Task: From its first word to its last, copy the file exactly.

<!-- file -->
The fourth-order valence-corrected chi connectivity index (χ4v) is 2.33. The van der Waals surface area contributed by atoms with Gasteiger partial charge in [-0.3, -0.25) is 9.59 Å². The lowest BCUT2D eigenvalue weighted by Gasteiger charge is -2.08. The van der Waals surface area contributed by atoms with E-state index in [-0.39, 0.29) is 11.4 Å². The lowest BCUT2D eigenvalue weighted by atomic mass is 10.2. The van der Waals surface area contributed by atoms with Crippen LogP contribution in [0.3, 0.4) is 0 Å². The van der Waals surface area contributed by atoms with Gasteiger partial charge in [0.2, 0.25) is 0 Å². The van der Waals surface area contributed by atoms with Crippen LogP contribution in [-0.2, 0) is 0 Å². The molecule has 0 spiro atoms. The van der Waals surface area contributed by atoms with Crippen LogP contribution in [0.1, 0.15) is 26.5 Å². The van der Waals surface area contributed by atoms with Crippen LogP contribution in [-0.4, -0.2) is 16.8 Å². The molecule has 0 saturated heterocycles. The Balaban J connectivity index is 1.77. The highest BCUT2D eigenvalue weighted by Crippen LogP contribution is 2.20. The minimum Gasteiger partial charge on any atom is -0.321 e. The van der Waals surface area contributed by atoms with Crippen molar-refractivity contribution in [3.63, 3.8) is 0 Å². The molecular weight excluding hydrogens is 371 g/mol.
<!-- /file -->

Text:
The fourth-order valence-corrected chi connectivity index (χ4v) is 2.33. The van der Waals surface area contributed by atoms with Gasteiger partial charge in [-0.3, -0.25) is 9.59 Å². The lowest BCUT2D eigenvalue weighted by Gasteiger charge is -2.08. The van der Waals surface area contributed by atoms with E-state index in [-0.39, 0.29) is 11.4 Å². The lowest BCUT2D eigenvalue weighted by atomic mass is 10.2. The van der Waals surface area contributed by atoms with Crippen LogP contribution in [0.3, 0.4) is 0 Å². The van der Waals surface area contributed by atoms with Gasteiger partial charge in [0.2, 0.25) is 0 Å². The van der Waals surface area contributed by atoms with Crippen LogP contribution in [-0.2, 0) is 0 Å². The molecule has 0 spiro atoms. The van der Waals surface area contributed by atoms with Crippen LogP contribution in [0.1, 0.15) is 26.5 Å². The van der Waals surface area contributed by atoms with Crippen LogP contribution in [-0.4, -0.2) is 16.8 Å². The molecule has 0 saturated heterocycles. The Balaban J connectivity index is 1.77. The highest BCUT2D eigenvalue weighted by Crippen LogP contribution is 2.20. The minimum Gasteiger partial charge on any atom is -0.321 e. The van der Waals surface area contributed by atoms with Crippen molar-refractivity contribution in [3.63, 3.8) is 0 Å². The molecular weight excluding hydrogens is 371 g/mol.